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Re: Linux Distribution Recomendation
From: Vincent <pros-n-cons () bak rr com>
Date: Tue, 2 Mar 2004 20:51:56 -0800

On Tue, 02 Mar 2004 08:41:26 +0200
Kareem Mahgoub <kareem () thewayout net> wrote:

Hello list,
I would like to have recommendation for a Linux Distribution satisfying the
a- Secure enough for Buisness applications ( i.e. Mail Server)
b- Kind of Easy to manage and use.
c- Available Updates maintained by the production company.
Any help will be very much appreciated
Best Regards,
Kareem Mahgoub

What you really asked is for everyone on the list to argue who's the best.
Asking yourself these questions is likely to provide a better answer.

How much money are you willing to spend?
How many servers do you need to administer?
How long will you need it supported, one year? five years?
How much functionality are you willing to sacrifice for security?
What distro do you currently have the most experience with?

I do not expect anyone on this list to make a case for Red Hat since
It's not 'cool' anymore so I will try to give my ยข2 for them.

1.) If you got the cash Red Hat is solid for support and very fast updates.
I run several RSS feeds and read up to the minute security announcements
they are usually one of the 1st three to fix a security issue. Since you 
asked about a mail server as an example take the last sendmail exploit.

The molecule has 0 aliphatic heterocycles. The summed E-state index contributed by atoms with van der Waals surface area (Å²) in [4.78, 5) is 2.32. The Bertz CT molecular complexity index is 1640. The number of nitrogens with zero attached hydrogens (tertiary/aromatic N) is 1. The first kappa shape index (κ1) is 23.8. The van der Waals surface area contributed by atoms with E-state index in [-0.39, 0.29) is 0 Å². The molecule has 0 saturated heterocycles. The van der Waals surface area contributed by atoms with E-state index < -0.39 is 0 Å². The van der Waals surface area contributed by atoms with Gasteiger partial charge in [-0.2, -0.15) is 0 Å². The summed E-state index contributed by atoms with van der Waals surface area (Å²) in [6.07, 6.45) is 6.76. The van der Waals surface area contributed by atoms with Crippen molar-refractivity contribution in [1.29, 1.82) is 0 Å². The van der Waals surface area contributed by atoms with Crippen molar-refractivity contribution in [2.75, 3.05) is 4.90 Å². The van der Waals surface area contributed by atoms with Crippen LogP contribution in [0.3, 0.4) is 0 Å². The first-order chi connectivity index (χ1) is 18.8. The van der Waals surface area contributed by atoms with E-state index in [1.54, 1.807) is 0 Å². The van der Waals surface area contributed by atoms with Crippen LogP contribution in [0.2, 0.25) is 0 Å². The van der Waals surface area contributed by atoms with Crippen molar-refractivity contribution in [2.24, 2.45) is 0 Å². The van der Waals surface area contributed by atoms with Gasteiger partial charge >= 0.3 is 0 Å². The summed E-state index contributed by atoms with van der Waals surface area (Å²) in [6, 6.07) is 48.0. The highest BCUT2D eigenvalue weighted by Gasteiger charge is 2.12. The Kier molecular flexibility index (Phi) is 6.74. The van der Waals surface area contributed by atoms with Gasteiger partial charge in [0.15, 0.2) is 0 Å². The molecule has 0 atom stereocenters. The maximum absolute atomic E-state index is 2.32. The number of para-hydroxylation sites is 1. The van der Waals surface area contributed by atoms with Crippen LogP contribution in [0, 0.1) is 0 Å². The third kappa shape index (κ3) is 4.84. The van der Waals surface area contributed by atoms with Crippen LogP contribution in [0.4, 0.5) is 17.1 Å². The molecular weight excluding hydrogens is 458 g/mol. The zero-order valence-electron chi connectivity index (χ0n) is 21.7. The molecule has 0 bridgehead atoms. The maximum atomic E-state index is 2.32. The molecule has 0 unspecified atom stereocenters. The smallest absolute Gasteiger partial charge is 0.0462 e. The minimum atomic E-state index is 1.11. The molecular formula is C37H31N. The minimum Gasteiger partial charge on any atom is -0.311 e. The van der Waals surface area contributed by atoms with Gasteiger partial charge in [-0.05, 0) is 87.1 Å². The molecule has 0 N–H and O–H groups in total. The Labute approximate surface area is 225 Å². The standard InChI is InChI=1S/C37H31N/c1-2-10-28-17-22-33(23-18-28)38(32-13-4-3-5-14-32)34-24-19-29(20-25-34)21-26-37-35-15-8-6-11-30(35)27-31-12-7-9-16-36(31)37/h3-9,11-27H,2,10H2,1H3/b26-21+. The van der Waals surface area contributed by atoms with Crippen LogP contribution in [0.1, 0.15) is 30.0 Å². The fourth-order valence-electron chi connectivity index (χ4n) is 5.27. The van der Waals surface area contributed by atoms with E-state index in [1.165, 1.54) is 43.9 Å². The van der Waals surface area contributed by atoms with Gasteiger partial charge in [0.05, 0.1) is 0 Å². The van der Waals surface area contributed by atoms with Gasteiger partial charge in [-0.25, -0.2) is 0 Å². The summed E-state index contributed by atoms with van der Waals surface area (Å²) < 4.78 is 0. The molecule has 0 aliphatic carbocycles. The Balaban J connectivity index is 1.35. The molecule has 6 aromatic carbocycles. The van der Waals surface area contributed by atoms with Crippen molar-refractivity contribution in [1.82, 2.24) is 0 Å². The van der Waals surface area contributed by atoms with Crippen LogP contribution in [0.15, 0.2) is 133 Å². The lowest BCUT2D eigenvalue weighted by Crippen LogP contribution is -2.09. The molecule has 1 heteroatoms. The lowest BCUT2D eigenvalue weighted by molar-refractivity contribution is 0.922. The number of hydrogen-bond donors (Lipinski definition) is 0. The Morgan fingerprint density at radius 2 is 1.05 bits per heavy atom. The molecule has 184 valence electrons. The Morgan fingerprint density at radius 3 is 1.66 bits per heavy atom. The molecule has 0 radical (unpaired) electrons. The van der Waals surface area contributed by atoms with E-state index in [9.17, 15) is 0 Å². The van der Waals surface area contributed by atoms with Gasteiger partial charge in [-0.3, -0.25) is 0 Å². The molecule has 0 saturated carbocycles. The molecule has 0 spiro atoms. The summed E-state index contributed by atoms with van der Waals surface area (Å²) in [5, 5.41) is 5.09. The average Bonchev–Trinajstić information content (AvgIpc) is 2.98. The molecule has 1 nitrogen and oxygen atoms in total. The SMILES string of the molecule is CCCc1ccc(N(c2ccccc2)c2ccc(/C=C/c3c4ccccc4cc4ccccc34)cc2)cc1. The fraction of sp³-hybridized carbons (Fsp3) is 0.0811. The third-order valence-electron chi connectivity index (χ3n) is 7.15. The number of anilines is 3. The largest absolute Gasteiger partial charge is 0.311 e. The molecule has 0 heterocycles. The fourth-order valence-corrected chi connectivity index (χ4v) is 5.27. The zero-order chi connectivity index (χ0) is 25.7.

Red Hat had a patch out the day _before_ CERT published it while Debian 
and SuSe were still not ready to push out updates two days later according 
to http://www.cert.org/advisories/CA-2003-25.html

2.) If you have many servers all performing the same or closely related
functionality RHN (red hat network) has a provisioning module well worth
a look http://www.europe.redhat.com/software/rhn/tour/ SuSe has Yast
which I hear is excellent for single server administration and if it
has the ability to manage across the network seamlessly it would be a 
good pick here also. Though I've not used it at work so can't be sure.

3.) RHEL support is a guaranteed 5 years if you choose to want support that
long. Debian as I understand it is supported approximatly 1 year after a 
new release making it about 2 1/2 years I guess. SuSe is also 5 years AFIK.

4.) By Sacrifice security for functionality I mean you can run something
like SElinux, Gentoo hardened or Adamantix which is harder to crack than 
just about anything but you will pay a price, things like PaX stack 
protection will give you a significant performance hit and break many 
applications. It should be noted that the 2.6 kernel will have SElinux 
built in,

5.) The last one is very important, distro's are mostly the same with
small benifits, or drawbacks. The main thing is knowing the system. If
you're new to all id go with Red Hat or SuSe. 

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